Variation of Angles
Unlike a lot of other aspects of photography where you're focusing on one subject or the picture is about a subject, for the stock stuff, it's not so much about the subject, it's more about the feeling in the environment, and being able to place yourself in those environments. Don't ever feel like you need to put on a 50-millimeter lens and stand there and frame a person up in the middle. And the rule of thirds, you don't even have to really pay attention to that too much. I mean, do both of those things, put somebody in the middle of the frame, put somebody in a third of a frame, but also cut somebody in half, take a picture of just somebody's hands up in the air, climb up on top of a ledge, on a bench, bring a ladder with you so you can shoot overhead. Put your camera on a monopod, hold it up in the air to get overhead, put your camera on the ground. If you're shooting the beach, dig a little hole and shoot up out of the sand. There's no limit, there's no right way, wrong way, just a...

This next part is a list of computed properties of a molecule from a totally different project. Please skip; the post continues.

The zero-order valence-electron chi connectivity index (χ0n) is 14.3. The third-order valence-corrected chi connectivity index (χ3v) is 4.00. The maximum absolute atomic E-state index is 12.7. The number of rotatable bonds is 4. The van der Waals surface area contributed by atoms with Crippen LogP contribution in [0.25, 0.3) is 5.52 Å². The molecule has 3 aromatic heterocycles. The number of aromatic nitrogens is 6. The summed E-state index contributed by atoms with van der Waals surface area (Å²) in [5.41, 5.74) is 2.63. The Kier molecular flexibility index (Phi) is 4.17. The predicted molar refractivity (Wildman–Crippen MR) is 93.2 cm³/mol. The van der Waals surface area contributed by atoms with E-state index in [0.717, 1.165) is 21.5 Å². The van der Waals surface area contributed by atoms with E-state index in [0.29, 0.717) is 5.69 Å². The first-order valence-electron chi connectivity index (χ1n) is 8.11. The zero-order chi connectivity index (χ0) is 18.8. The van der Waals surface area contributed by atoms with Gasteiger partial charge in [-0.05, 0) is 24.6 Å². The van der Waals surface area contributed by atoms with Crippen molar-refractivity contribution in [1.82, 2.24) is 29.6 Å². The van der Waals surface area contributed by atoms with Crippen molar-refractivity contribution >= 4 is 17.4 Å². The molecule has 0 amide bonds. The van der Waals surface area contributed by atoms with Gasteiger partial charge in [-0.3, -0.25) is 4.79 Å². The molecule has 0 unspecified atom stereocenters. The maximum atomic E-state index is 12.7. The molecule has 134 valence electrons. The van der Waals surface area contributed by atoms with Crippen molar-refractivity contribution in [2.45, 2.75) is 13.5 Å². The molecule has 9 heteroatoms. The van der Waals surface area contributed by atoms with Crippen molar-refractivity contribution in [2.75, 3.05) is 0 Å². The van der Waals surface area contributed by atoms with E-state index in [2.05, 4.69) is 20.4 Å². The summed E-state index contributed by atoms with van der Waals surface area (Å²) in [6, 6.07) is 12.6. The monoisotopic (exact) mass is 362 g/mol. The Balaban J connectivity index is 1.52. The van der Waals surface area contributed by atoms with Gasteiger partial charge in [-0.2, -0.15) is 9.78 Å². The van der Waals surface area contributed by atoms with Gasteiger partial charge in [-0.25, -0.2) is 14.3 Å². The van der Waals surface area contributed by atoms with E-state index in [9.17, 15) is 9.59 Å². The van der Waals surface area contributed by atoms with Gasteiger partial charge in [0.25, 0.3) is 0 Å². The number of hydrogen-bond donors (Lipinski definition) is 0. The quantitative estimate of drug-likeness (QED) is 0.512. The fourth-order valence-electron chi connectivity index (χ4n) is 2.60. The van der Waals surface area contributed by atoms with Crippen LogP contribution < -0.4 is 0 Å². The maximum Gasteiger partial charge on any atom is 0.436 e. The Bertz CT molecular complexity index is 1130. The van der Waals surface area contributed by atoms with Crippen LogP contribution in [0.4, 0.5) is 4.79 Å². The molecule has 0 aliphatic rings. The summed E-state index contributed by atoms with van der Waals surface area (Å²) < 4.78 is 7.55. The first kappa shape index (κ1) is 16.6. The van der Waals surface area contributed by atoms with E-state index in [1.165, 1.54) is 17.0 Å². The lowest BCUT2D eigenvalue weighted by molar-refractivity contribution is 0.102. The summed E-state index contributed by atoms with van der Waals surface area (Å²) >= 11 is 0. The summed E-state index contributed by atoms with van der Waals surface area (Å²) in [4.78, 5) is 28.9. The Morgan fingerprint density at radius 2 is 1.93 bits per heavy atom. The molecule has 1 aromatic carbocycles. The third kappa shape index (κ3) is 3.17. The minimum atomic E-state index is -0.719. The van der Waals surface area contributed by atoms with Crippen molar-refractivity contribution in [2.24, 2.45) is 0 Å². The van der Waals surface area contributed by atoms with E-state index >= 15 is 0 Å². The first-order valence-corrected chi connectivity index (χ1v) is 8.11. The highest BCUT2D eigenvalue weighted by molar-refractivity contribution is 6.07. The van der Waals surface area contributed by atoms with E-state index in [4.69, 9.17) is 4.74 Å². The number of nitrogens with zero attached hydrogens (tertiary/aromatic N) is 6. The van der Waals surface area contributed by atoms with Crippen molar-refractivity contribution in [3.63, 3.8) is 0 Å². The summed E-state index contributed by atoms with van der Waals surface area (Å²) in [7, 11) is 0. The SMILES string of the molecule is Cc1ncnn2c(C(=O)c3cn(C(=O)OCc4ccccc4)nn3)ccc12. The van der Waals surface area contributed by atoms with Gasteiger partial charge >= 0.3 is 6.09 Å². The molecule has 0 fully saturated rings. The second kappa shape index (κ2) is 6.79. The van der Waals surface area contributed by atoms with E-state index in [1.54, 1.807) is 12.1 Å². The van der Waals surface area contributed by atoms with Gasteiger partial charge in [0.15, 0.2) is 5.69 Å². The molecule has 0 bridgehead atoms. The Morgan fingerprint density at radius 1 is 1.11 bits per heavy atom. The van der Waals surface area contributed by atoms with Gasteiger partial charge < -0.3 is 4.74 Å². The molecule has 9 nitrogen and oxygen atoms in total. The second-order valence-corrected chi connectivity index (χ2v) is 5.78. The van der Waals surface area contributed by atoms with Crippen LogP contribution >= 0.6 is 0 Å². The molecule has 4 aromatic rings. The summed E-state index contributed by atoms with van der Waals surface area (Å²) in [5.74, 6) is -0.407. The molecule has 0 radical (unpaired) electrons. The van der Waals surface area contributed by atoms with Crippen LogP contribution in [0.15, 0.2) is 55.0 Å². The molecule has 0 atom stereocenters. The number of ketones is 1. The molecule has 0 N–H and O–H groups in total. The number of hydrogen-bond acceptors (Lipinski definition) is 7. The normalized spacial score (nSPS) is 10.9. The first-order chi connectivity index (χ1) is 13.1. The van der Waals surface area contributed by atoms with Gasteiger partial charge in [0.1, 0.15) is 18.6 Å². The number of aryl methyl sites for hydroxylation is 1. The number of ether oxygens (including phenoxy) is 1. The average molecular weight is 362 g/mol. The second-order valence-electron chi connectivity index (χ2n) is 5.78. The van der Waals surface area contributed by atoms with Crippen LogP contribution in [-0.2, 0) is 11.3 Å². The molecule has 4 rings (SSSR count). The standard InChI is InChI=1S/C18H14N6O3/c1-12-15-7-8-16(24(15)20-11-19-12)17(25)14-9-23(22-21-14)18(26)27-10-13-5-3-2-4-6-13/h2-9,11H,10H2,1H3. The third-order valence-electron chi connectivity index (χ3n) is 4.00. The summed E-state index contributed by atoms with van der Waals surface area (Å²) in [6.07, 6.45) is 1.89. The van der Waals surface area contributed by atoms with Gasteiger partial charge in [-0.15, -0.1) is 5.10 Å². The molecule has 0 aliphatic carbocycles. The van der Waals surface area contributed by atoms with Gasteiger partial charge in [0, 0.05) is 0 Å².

lways be trying to find different angles. And then another angle that's really important, the POV, the point-of-view angle. Shoot over someone's shoulder. Put the camera right next to them, and get a picture of their hands out doing something. You really want to invoke the feeling that you're joining them. Don't hesitate to go right up next to somebody, shoot behind them, shoot their back, shoot the back of their legs, shoot just their feet, body parts, it's not about the person, it's about the feeling, and that's one thing that's real important for stock, is just have these variations, and realize that the picture is more, for the moment, for the feeling of it, rather than the subject. So I think that's probably one of the most important lessons that I'd like to share, is that stock photography is a way to really just try new things, and experiment, and just keep yourself creative and motivated. You're not under some kind of strict guidelines. There's not the pressure of having to perform when you're doing something where somebody's actually, has money invested in you. This is something that you do for yourself, so just getting out there and always taking pictures, and just always trying new things. And, after a few years of it, you really will see, it's odd what sells and what doesn't sell, and how stuff that was just kind of a, yeah, let's give it a try, or just a quick snap ends up being something that's really successful. Even when you're out on a stylized shoot and you're putting some money into it, don't just be like, I have these pictures that I saw that I like from this angle, and I'm gonna copy that, I'm gonna duplicate that. Sure, shoot that, maybe that's what you think's gonna work best, but don't feel like you can't get up high, get really low, crop into people, do some detail shots, just shoot as much as you can. Don't overshoot, don't complicate it too much, but just always be trying new and different things. And that's what I find the biggest joy in stock photography is, that I get to take a picture of anything that I want and try anything that I want.